Whenever more than one device - software, hardware, computer etc. - are used simultaneously to create one final thing - e.g. a movie with music, or a lightshow running in sync to music or to a video - then a way to synchronize all devices is required. SMPTE Timecode is something like the standard for such a task: the timecode master sends a continuous stream of data which permanently states the time the master has advanced into the show/track/clip. And all other devices - here: timecode slaves - are to react to the very time as programmed in each device.
|More info on Linear Timecode||https://en.wikipedia.org/wiki/Linear_timecode|
|More info on SMPTE Timecode||https://en.wikipedia.org/wiki/SMPTE_timecode|
|Signal||digital audio signal, 80 bit per frame|
|Framerate||24, 25, 29.97, 30 fps|
|Connector/Cables||usually 3 pin XLR. Other connectors are possible.|
|Value range||from 00:00:00.00 to 23:59:59:23 (frames as per framerate)|
In broadcast video situations, the LTC generator should be tied into house black burst, as should all devices using timecode, to ensure correct color framing and correct synchronization of all digital clocks. When synchronizing multiple clock-dependent digital devices together with video, such as digital audio recorders, the devices must be connected to a common word clock signal that is derived from the house black burst signal. This can be accomplished by using a generator that generates both black burst and video-resolved word clock, or by synchronizing the master digital device to video, and synchronizing all subsequent devices to the word clock output of the master digital device (and to LTC).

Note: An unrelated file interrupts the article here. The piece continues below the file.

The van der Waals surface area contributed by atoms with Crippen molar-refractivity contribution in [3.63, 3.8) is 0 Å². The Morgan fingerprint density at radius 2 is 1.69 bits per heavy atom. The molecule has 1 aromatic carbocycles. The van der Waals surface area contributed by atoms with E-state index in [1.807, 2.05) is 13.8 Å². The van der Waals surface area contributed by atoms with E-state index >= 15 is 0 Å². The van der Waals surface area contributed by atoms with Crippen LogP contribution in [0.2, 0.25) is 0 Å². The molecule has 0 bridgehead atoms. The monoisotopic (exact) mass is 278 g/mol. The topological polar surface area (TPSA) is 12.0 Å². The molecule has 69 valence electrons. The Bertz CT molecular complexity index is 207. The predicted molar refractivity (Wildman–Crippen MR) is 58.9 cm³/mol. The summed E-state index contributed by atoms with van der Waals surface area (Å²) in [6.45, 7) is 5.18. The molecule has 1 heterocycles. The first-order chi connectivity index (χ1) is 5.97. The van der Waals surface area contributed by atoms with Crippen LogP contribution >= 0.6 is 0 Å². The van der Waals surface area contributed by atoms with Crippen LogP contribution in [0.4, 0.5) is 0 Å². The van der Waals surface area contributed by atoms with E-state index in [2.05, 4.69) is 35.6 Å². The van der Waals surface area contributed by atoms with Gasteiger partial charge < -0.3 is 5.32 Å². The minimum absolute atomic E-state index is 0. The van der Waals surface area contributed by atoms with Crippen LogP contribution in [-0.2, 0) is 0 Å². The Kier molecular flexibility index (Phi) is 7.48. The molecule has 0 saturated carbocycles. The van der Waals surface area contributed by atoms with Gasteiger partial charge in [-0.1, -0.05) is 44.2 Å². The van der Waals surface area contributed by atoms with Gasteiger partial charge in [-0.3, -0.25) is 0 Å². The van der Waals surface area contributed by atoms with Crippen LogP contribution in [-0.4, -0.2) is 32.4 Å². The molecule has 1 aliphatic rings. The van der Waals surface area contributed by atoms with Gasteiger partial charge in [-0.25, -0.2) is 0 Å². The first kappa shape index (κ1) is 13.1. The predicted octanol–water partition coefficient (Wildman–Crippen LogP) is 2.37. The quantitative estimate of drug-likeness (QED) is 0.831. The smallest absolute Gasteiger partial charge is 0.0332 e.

Made up of 80 bits per frame, where there may be 24, 25 or 30 frames per second, LTC timecode varies from 960 Hz (binary zeros at 24 frames/s) to 2400 Hz (binary ones at 30 frames/s), and thus is comfortably in the audio frequency range. LTC can exist as either a balanced or unbalanced signal, and can be treated as an audio signal in regards to distribution. Like audio, LTC can be distributed by standard audio wiring, connectors, distribution amplifiers, and patchbays, and can be ground-isolated with audio transformers. It can also be distributed via 75 ohm video cable and video distribution amplifiers, although the voltage attenuation caused by using a 75 ohm system may cause the signal to drop to a level that can not be read by some equipment.
Care has to be taken with analog audio to avoid audible 'breakthrough' (aka “crosstalk”) from the LTC track to the audio tracks.
* Avoid percussive sounds close to LTC
* Never process an LTC with noise reduction, eq or compressor
* Allow pre roll and post roll
* To create negative time code add one hour to time (avoid midnight effect)
* Always put slowest device as a master
Usually the timecode signal comes as extra audio signal. It is not uncommon to record it as extra track on a multitrack system. For rehearsing/preprogramming your lights you can even have the producers mix all audio together e.g. on the left audio track, and have timecode on audio right channel. If you remember how a fax machine or a computer modem sounds: this is how SMPTE timecode sounds as well.
The signal needs to be sent to all devices which need to be synced. In a very basic environment feed the timecode from your video playback or digital audio workstation into your lighting console.
For testing purposes you can even find audio files with timecode online or generate it, e.g. at http://elteesee.pehrhovey.net/.
Not every Titan console has the hardware to handle SMPTE timecode:
There are some converters on the market which can translate between SMPTE timecode and MIDI timecode. They have different feature sets - some can convert from everything to everything, some can generate timecode themselfes, some converte to/from USB MIDI as well etc. Just some examples:
This list will never be complete. I believe I used a Fostex or Roland interface many years ago but I don't know for sure - this market is in constant movement.